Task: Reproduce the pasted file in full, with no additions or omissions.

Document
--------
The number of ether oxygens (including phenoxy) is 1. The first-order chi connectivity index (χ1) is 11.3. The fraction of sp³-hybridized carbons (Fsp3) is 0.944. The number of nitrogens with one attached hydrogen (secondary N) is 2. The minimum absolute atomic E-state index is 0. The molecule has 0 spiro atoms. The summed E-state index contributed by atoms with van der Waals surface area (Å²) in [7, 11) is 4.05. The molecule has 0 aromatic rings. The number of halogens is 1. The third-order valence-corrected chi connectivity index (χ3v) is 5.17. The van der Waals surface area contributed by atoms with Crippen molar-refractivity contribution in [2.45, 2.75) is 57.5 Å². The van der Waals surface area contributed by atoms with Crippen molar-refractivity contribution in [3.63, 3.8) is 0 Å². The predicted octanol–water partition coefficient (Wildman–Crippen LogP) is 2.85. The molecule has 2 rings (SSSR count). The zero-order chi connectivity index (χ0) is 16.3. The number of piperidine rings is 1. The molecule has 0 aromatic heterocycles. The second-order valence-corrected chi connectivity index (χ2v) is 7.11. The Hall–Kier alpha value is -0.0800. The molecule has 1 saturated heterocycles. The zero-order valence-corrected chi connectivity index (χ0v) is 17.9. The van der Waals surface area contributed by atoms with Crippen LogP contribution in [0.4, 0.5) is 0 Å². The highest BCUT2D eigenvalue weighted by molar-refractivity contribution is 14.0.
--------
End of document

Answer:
The number of ether oxygens (including phenoxy) is 1. The first-order chi connectivity index (χ1) is 11.3. The fraction of sp³-hybridized carbons (Fsp3) is 0.944. The number of nitrogens with one attached hydrogen (secondary N) is 2. The minimum absolute atomic E-state index is 0. The molecule has 0 spiro atoms. The summed E-state index contributed by atoms with van der Waals surface area (Å²) in [7, 11) is 4.05. The molecule has 0 aromatic rings. The number of halogens is 1. The third-order valence-corrected chi connectivity index (χ3v) is 5.17. The van der Waals surface area contributed by atoms with Crippen molar-refractivity contribution in [2.45, 2.75) is 57.5 Å². The van der Waals surface area contributed by atoms with Crippen molar-refractivity contribution in [3.63, 3.8) is 0 Å². The predicted octanol–water partition coefficient (Wildman–Crippen LogP) is 2.85. The molecule has 2 rings (SSSR count). The zero-order chi connectivity index (χ0) is 16.3. The number of piperidine rings is 1. The molecule has 0 aromatic heterocycles. The second-order valence-corrected chi connectivity index (χ2v) is 7.11. The Hall–Kier alpha value is -0.0800. The molecule has 1 saturated heterocycles. The zero-order valence-corrected chi connectivity index (χ0v) is 17.9. The van der Waals surface area contributed by atoms with Crippen LogP contribution in [0.4, 0.5) is 0 Å². The highest BCUT2D eigenvalue weighted by molar-refractivity contribution is 14.0.